Technology Explained Web Culture

What Is Telnet & What Are Its Uses? [MakeUseOf Explains]

Erez Zukerman 15-12-2011

what is telnetTelnet is one of those tech terms you may occasionally hear, but not in an ad or a feature laundry list of any product you may buy. That’s because it’s a protocol, or a language used to talk to computers and other machines; not only that, but Telnet is actually ancient in Internet terms, dating back from 1973.


So what is Telnet, and what is it good for, anyway?

A Concise Definition

what is telnet

Wikipedia’s terse definition of Telnet is:

Telnet is a network protocol used on the Internet or local area networks to provide a bidirectional interactive text-oriented communications facility using a virtual terminal connection.

Wow, that’s a mouthful. Let’s break it down for the rest of us, term by term. If there’s a term you already know, feel free to skip it.

  • Network protocol: That’s basically a language, a way for machines to talk to one another.
  • Bidirectional: That means Telnet is not one-way; it can be used to send and receive information.
  • Interactive: That means Telnet basically expects a live user on one end of the line. Telnet is not usually used for computers to talk autonomously with each other, but was built from the ground up to be human-readable.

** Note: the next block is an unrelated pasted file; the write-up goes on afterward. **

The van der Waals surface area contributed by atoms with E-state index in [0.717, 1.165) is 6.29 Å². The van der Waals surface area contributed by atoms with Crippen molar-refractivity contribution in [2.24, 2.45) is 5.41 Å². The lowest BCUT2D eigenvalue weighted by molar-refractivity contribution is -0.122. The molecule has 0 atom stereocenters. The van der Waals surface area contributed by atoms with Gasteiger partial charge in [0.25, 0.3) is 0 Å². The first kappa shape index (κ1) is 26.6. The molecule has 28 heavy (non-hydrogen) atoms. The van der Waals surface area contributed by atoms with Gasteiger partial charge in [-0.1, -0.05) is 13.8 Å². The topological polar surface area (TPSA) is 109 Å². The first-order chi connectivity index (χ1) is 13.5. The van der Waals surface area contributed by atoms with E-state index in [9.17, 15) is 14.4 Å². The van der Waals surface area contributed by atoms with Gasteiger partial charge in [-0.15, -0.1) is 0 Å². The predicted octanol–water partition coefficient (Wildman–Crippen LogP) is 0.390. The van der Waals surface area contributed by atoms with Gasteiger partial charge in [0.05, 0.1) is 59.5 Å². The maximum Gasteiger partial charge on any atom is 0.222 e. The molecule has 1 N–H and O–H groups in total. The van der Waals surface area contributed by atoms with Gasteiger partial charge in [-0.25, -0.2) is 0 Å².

• Text-oriented: Telnet is a text-only protocol; you won’t see graphics or fancy images while working with Telnet, nor will you be able to transfer files with Telnet.
  • Virtual terminal: Historically, a terminal was a “dumb” computer, with only a keyboard and a screen and no powerful built-in processing facilities. Modern computers can take on the role of a terminal (i.e, open a communications session with another computer), but they are not “real” terminals (their hardware is more powerful). Thus, they are virtual terminals.

Now that we have gone over these, go back and read the Wikipedia definition again. Does it make more sense?


To sum it up in simple terms, Telnet is used to communicate with other computers and machines in a text-based manner. A telnet session looks something like this:

what is telnet on my pc

That’s not very visually exciting, but this single screenshot shows all the elements in the definition. You can see that I’m communicating with a network host, and communication is bidirectional and interactive (the host displays text, and then awaits an Enter key press to continue). No image is in sight, so that covers the “text-oriented” part. Last but not least, you can see that the Telnet session is actually running in a Windows 7 window, which means my computer is a “virtual” terminal.

The Most Important Thing You Should Know About Telnet

what is telnet on my pc


The one thing you should know about Telnet is that it is not a secure protocol. When you log into a remote host using Telnet, your username and password are sent “in the clear” – meaning, in plain text and not encrypted in any way. That means your credentials can be (relatively) easily intercepted and used to gain access to that device. For this reason (and many others) Telnet has been largely replaced by the more secure SSH What SSH Is & How It's Different From FTP [Technology Explained] Read More protocol.